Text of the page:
Nazareth was on a major trade route. Being on a major trade route brought in many strangers and Gentiles. It would be hard to keep faith and purity in such an environment. Also being a small town made it easy for everyone to know everyone and everything about each other. Nazareth is not mentioned in the Old Testament, but the area is referenced. (Isaiah 9:1) Poor Jews lived in towns like Nazareth. Many Jews left Judea to escape first the Syrian and then the Roman oppression. Mary and Joseph's family must have moved to this area because of the oppression.

* "where he had been brought up" -Jesus had a common Galilean Jewish home life.

* "on the Sabbath day" -The Sabbath day is the last day of the seven found in Genesis chapter one. The modern calendar labels it Saturday. After Jesus' resurrection the Jews who accepted the apostles' message about Jesus meet on the Sabbath and the day following the Sabbath, the day of Jesus' resurrection. As the gospel spread the average person could not afford to take two days off from work, so they began meeting on either the Sabbath and the day following the Sabbath. Eventually which one they should meet on became an issue and so Paul wrote, "One man considers one day more sacred than another; another man considers every day alike. Each one should be fully convinced in his own mind. He who regards one day as special, does so to the Lord. He who eats meat, eats to the Lord, for he gives thanks to God; and he who abstains, does so to the Lord and gives thanks to God. For none of us lives to himself alone and none of us dies to himself alone. If we live, we live to the Lord; and if we die, we die to the Lord. So, whether we live or die, we belong to the Lord." (Romans 14:5-8)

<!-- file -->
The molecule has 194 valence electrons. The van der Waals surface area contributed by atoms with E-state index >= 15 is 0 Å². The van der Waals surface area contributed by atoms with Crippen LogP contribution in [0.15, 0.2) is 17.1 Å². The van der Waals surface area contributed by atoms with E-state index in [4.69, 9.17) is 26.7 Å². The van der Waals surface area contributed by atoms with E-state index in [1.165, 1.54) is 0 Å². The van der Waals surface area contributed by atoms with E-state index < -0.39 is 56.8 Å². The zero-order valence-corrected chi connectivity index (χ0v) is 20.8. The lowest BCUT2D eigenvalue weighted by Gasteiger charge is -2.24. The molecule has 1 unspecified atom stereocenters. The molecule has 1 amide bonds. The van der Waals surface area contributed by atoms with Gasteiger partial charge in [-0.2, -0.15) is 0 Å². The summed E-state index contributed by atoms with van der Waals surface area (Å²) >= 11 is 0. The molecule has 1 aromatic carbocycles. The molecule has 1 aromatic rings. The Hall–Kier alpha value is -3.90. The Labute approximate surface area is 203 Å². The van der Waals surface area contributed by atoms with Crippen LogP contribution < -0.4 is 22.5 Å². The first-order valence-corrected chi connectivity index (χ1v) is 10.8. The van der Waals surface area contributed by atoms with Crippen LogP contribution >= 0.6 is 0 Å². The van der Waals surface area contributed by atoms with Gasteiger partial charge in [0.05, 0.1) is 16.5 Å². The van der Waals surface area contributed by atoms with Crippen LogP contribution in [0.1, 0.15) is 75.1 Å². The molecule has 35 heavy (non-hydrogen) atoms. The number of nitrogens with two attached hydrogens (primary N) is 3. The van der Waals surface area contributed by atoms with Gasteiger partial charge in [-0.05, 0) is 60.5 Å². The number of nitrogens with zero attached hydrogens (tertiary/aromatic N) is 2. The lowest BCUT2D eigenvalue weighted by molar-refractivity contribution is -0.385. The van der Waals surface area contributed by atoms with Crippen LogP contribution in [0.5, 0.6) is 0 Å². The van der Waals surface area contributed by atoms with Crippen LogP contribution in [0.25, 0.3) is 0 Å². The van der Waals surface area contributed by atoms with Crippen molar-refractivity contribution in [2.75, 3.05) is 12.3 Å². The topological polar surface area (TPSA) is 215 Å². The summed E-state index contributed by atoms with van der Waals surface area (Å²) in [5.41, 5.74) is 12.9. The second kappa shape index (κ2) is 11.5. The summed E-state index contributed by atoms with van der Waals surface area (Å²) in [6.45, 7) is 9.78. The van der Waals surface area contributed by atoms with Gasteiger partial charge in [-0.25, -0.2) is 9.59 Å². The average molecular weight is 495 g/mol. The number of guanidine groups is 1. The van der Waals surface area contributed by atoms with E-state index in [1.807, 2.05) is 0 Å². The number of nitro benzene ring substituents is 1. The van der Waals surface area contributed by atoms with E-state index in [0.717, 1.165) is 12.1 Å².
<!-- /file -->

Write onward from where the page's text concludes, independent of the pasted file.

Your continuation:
* "as was his custom" -Jesus, the Son of God regularly went to the synagogue. Any excuse to stop regularly meeting with God's people should be embarrassing in light of Jesus' custom.

* "he stood up to read" -The ruler of the local synagogue would ask visiting and specially well spoken of local male teachers to read the Scripture and teach during the service. Jesus' teaching was so well respected that he was asked to teach. The listeners would sit on the ground. Those who read the Scriptures stood in respect of the word of God. Teachers usually sat with their disciples, while preachers stood.

* Also in Matthew 4:12-17 and Mark 6:1-5.

>How does Isaiah announce his Messianic ministry? (17-19)

* Luke 4:17-19 "The scroll of the prophet Isaiah was handed to him. Unrolling it, he found the place where it is written: 'The Spirit of the Lord is on me, because he has anointed me to preach good news to the poor. He has sent me to proclaim freedom for the prisoners and recovery of sight for the blind, to release the oppressed, to proclaim the year of the Lord's favor."

* "The scroll" -The Jewish synagogues contained copies of the Old Testament since their founding in the third century B.C. The scrolls were usually pieces of parchment (dried sheep or goat skin) sewn together into a large scroll. Copper was also used, but rarely because of the cost. Greek scrolls (called the Septuagint) were the most common language used since the few who could read only knew Greek. Hebrew scrolls existed and perhaps even Aramaic scrolls too. One scroll would contain several books of the Old Testament (i.e. the first five books of the Bible called the Pentateuch, the pre-king era historical books, the kingdom books, the psalms and proverbs, the major prophets each was a scroll, and the minor prophets was one scroll.)

* "the prophet" -A prophet was-is a messenger between God and people. Enoch, the first to be called a prophet was one before the flood. (Genesis 5:18-24; Luke 3:37; Hebrews 11:5; Jude 1:14-15) Israel's patriarchs, Moses, and Joshua were prophets as were others before Israel entered the promised land. By the time of Samuel a school of prophets had begun in Israel for the Lord God had chosen Israel to be a blessing to all the other nations. Israel could have relayed God's messages that came through the prophets to other nations. Only a few prophets had their dreams, oracles, and visions written down and passed down to us, ending up in the Bible. Some of the duties of a prophet can be seen in today's ministers, pastors, Bible teachers, and evangelists.